3. #3
    Platinum Member Beverley Sims's Avatar
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    Have you ever thought why a lot of us stayed in the closet until we left home?
    Also read the previous post again.
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    and beauty will follow.

  4. #4
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    A few questions

    1. How old are you? This can affect the level of responsibility a parent feels for their child and also may help you understand what your dad is thinking.
    2. You mention your dad but not Mum or siblings. Is it just you and your dad?

    That aside you say that your dad has said he is uncomfortable with you dressing and he doesn't want you to get hurt. It sounds like you guys have a pretty good relationship. Try changing your approach from trying to "convince" him to get what you "want". Instead you need to think of educating your dad to help him understand both Transgenderism and your feelings. That may mean you need to write down your feelings in a letter or an email. Perhaps showing or copying in to the email some links to websites on Transgenderism (not forums and not fantasy websites, real genuine information sites, there are quite a few support sites out there for parents of LGBT children). There have been recent articles in magazines on TG and TS individuals (Lauren Cox in Time magazine, Martine Rothblat in NewYorker magazine) that give great stories of not just the struggles but also the successes and joys that a transgender individual and their loved ones can experience, reading these can give transgenderism a different more personal face for your dad than the most likely impression he has of either Drag Queens or pornography.

    Make sure you tell him what you want. I think it is quite reasonable to want to be able to dress at home and in your room. Hopefully perhaps with a little education and once your dad see's how your self esteem is better when you are able to express your true self then he will be able to understand better. Trust me, we aren't all set in our ways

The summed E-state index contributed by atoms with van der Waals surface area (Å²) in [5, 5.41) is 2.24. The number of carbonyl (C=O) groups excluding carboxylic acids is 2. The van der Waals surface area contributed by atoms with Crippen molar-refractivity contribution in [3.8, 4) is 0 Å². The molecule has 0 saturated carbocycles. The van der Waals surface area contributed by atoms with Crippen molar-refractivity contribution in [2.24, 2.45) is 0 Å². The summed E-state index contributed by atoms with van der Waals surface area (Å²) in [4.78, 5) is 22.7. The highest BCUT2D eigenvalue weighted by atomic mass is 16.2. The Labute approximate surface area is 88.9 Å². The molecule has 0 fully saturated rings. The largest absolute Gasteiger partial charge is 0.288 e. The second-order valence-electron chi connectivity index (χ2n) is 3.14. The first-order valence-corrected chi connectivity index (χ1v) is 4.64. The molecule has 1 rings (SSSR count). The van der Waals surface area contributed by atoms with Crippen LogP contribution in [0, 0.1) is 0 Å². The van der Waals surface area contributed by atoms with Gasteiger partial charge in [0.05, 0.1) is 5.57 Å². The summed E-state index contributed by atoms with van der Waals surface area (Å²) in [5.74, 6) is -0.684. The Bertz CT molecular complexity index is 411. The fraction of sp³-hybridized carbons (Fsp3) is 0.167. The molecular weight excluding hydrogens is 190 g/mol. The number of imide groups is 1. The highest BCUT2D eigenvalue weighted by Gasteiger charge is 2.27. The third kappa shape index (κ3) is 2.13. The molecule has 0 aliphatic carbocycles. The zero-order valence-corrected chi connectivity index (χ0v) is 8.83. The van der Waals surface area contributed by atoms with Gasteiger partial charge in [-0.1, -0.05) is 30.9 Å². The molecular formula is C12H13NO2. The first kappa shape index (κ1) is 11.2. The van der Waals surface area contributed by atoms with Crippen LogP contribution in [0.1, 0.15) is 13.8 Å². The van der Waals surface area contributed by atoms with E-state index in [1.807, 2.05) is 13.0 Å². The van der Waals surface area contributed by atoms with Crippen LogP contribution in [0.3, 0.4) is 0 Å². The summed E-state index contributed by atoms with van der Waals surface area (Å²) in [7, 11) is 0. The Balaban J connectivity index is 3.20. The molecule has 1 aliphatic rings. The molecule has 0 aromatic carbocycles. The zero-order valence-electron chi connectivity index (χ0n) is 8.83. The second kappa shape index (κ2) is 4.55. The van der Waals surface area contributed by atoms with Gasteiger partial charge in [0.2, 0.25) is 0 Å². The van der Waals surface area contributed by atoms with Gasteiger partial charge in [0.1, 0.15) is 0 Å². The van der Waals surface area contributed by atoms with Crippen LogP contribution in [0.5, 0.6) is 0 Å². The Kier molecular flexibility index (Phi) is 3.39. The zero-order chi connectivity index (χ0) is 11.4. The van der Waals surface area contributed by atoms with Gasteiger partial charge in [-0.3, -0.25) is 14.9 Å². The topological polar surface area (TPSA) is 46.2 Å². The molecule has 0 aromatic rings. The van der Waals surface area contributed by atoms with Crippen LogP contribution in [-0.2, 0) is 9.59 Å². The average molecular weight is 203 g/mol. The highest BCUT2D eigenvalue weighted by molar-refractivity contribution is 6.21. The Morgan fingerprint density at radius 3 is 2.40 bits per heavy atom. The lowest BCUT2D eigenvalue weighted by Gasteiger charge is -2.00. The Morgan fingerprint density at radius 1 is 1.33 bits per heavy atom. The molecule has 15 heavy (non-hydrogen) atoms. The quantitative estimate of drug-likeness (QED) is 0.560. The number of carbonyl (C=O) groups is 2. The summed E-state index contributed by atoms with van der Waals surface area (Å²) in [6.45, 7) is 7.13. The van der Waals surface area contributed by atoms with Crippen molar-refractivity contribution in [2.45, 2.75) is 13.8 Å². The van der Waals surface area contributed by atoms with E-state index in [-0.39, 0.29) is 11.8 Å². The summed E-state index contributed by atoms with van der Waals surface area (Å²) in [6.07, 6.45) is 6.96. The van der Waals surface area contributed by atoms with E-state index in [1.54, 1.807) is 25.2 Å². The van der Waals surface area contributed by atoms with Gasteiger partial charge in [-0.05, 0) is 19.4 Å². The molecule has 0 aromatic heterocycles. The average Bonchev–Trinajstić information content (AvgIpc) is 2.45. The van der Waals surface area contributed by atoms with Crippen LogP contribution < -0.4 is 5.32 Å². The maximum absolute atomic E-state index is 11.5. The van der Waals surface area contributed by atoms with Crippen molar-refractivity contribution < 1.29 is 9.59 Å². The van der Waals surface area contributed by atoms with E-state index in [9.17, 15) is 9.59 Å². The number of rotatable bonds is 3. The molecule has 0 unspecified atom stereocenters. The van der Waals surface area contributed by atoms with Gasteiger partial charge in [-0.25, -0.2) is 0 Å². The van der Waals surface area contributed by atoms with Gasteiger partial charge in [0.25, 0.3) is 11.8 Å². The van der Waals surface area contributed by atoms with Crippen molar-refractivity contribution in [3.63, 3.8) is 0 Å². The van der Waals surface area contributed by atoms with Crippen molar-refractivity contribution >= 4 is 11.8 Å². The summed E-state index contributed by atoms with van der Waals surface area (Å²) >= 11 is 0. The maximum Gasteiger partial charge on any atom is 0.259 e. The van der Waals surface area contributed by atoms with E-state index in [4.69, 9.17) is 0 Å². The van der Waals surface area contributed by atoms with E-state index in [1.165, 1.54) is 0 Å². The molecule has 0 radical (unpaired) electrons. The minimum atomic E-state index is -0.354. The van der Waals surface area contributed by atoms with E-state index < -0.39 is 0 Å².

From a Dad

  5. #5
    Member Mia Brankovic's Avatar
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    Hi Pink

    k, FIRST: This issue does not belong to you...it's your Father's issue (and I am able to understand his mind-set); however, stop trying to own it...remove the emotion from the argument, that will be:

    First, download a Magnum P.I. video (or Baywatch...classy, 'eh?) and watch it together, then watch a current movie (with a clean shaven current Hollywood 'male image' icon) and watch that...After an evening of videos, if you two are able to talk about this then you're half way there. Make note of the difference between the two generations concerning maleness. Explain this to him, along with Tattoos and piercing and all the other 'stuff'. Times change faster than we do...

    Any way, maybe the two of you can reach a compromise (for awhile, 'cause now your foots in the door. Start with Ladies Jeans and a sweater/blouse (Unisex)...once everybody's cool with that then upgrade...actually, I guess, in this case...downgrade?

    I hope you two will work this out, good luck & keep your powder dry,

    Ciao,
    Mia

    Now, please tell me that there is no chance of violence...before I send you out with this info
    Last edited by Mia Brankovic; 11-28-2014 at 05:54 PM. Reason: English
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  6. #6
    Member ronny0's Avatar